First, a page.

Originally published for The Sun Chronicle on Dec. 22, 2016.
With snow, rain and slush on the horizon, it’s hard to see the lingering effects of last summer’s drought, but Miller’s Family Farm in North Attleboro knows the consequence all too well.
Last year, the prolonged dry spell forced the farm to shut down its Christmas tree operation for the season.
And this year, the drought only worsened – starving the hundreds of trees on the farm’s 10-acre property and leaving the Millers again without a viable crop.
During much of the summer, Southeastern Massachusetts was classified in severe drought. Since then, it has eased slightly, but the Attleboro area is still under a drought warning, which means there have been at least six consecutive months with groundwater and reservoirs at levels below normal.
What’s a Christmas tree farmer to do under the circumstances?
After numerous phone calls and emails from the farm’s faithful followers, Rick Miller said he had no choice but to give the people what they wanted: a healthy Christmas tree.
To do so, Miller imported about 600 trees from other areas free of drought, including Maine, Quebec and parts of New Hampshire.
The imports saved the farm from another winter without revenue, but if the drought continues, Miller said the family will have to invest in irrigation to keep the business going.
Christmas trees take in water and nutrients during the spring, summer and into early fall, Miller said, but then turn dormant and retain that moisture to help them get through the winter. If there’s not enough water stored before a tree is cut, the tree isn’t viable: Pine needles fall off prematurely in a season where all customers hope for is a tree that will last through the holidays.
Not confident with the state of his trees after last year’s drought, Miller decided to close the farm for Christmas in 2015, unwilling to sell his customers a bad product. This year, he worked to hand-water parts of the property himself, but with 10-acres, it was all but impossible.
About 600 new trees on the property have irrigation and did well, but stand only 2 feet tall. Miller said he hopes the trees will be ready for next year’s harvest, and he hopes to expand irrigation across the property to avoid the effects of drought in future years.
Until then, he was forced again to go a season without offering cut-em-yourself trees on the property.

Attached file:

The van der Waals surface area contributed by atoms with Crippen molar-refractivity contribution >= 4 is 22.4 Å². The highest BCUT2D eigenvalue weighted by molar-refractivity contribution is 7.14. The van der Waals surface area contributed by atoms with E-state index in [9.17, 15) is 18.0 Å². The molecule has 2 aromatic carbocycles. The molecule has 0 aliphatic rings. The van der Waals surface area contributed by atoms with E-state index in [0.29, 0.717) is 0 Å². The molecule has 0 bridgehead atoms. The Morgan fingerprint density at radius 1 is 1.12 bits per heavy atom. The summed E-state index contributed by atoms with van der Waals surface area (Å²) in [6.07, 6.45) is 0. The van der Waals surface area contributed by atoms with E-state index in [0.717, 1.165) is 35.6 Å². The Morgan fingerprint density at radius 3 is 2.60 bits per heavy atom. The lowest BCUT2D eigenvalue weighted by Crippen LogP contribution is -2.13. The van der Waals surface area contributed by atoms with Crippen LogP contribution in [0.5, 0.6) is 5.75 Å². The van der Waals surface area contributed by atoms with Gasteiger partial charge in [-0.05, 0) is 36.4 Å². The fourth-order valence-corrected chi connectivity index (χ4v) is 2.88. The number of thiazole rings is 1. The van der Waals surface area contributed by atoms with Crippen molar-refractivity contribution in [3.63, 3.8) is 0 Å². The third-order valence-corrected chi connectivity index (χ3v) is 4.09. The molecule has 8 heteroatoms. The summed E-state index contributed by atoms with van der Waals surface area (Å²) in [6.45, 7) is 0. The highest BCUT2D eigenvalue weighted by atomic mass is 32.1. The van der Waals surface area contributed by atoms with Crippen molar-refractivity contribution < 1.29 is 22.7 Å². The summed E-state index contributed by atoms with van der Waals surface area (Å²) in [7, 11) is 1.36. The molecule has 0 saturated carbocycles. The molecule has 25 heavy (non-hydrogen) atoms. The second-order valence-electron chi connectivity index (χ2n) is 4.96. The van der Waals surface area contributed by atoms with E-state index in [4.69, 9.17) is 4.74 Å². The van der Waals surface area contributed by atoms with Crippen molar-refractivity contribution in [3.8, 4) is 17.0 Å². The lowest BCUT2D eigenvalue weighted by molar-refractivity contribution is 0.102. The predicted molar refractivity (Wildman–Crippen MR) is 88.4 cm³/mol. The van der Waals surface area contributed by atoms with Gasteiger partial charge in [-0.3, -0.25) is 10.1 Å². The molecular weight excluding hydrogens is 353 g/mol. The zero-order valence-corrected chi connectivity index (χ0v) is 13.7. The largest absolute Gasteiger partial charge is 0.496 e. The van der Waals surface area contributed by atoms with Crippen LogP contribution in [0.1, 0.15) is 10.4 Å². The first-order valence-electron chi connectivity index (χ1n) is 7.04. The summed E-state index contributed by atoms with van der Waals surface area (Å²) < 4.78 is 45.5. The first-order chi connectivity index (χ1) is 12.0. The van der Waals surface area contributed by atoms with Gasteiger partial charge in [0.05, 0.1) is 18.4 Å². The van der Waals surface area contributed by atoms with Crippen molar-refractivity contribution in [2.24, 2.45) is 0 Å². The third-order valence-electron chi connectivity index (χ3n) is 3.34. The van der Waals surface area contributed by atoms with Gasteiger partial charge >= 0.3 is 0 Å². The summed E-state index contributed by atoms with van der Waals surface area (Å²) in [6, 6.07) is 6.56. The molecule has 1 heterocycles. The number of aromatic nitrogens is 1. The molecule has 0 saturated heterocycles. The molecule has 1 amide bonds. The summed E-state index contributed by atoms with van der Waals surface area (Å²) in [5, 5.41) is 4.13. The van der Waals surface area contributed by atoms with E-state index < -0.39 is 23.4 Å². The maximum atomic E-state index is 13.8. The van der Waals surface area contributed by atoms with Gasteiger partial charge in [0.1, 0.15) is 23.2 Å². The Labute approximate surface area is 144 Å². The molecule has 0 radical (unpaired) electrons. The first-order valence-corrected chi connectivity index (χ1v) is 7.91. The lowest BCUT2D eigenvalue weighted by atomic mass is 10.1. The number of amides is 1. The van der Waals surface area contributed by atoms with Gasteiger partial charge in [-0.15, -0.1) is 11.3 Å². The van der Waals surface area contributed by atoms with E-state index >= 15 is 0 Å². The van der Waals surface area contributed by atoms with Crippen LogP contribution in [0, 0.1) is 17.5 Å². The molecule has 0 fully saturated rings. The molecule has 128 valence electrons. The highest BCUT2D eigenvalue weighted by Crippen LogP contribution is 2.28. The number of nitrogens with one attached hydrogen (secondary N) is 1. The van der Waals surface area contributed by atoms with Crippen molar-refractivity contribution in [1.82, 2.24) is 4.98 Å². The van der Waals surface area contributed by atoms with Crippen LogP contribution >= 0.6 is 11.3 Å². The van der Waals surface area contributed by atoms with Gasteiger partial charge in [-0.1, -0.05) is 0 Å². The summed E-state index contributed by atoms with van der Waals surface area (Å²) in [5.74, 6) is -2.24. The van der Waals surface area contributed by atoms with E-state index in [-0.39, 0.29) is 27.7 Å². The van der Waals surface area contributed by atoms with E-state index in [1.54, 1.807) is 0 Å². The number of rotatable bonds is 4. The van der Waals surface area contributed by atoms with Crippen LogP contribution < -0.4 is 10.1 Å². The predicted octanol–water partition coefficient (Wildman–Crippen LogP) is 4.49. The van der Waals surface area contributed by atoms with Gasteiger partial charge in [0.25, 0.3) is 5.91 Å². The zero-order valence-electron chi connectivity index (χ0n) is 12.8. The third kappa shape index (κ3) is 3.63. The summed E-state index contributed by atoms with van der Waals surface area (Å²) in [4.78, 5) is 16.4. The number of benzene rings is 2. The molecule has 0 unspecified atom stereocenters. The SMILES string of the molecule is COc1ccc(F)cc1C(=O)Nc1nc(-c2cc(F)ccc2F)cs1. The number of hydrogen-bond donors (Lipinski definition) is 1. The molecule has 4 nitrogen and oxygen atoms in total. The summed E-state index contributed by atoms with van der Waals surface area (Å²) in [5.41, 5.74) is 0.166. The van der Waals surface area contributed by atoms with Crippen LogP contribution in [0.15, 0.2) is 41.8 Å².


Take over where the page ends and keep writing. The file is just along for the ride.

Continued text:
“I think it’s a horrible thing to sell something that’s not good,” Miller said. “They’re all alive – we haven’t lost one tree. I just felt if we cut them, it would be a disaster for the customer.”
And last year, it was for some.
“In the past few weeks, I have received many emails and a few calls from people saying the tree they bought elsewhere last year did not last until Christmas, something our farm would not want any family to experience,” Miller wrote in a Facebook post in November. “We’d rather not take a chance!”
Luckily, Miller said many of his returning customers applauded the farm for its decision to close, and promised they’d be back this year – dedicated to the customer service the farm promises.
And, while an imported tree might seem more costly, Miller said he was able to find wholesale Christmas trees for a good price and passed the savings on to his customers. Almost all of the trees have been sold, save a few that the farm holds onto for families or veterans in need, or if a customer comes back with a complaint.
Over in Attleboro, Standley’s Tree Farm said it managed to have a normal selling season. The farm moved ahead and cut trees from its own property for sale, but said the drought this year increased the amount of effort needed to keep the trees alive.
As a result, they did face some losses in their crop.
“To have two years of drought, that affects your growing losses,” Bill Standley said. “It affects how much work you need to do to keep your trees alive. The past two years required a lot more hand watering to take care of the trees naturally.”
Standley said the younger trees required a lot more care and attention to keep them alive during the dry months, while the older trees on the property were able to self-regulate and survive on their own.
That is, unless they weren’t – the business is highly unpredictable, Standley said.
“Sometimes we would go out one day and a tree would be fine, and next thing we know, the whole thing turned brown overnight because we didn’t know,” he said.
With Christmas fast approaching, however, both farms are happy to have survived the summer.
And this year, they’ll ask Santa for only one thing.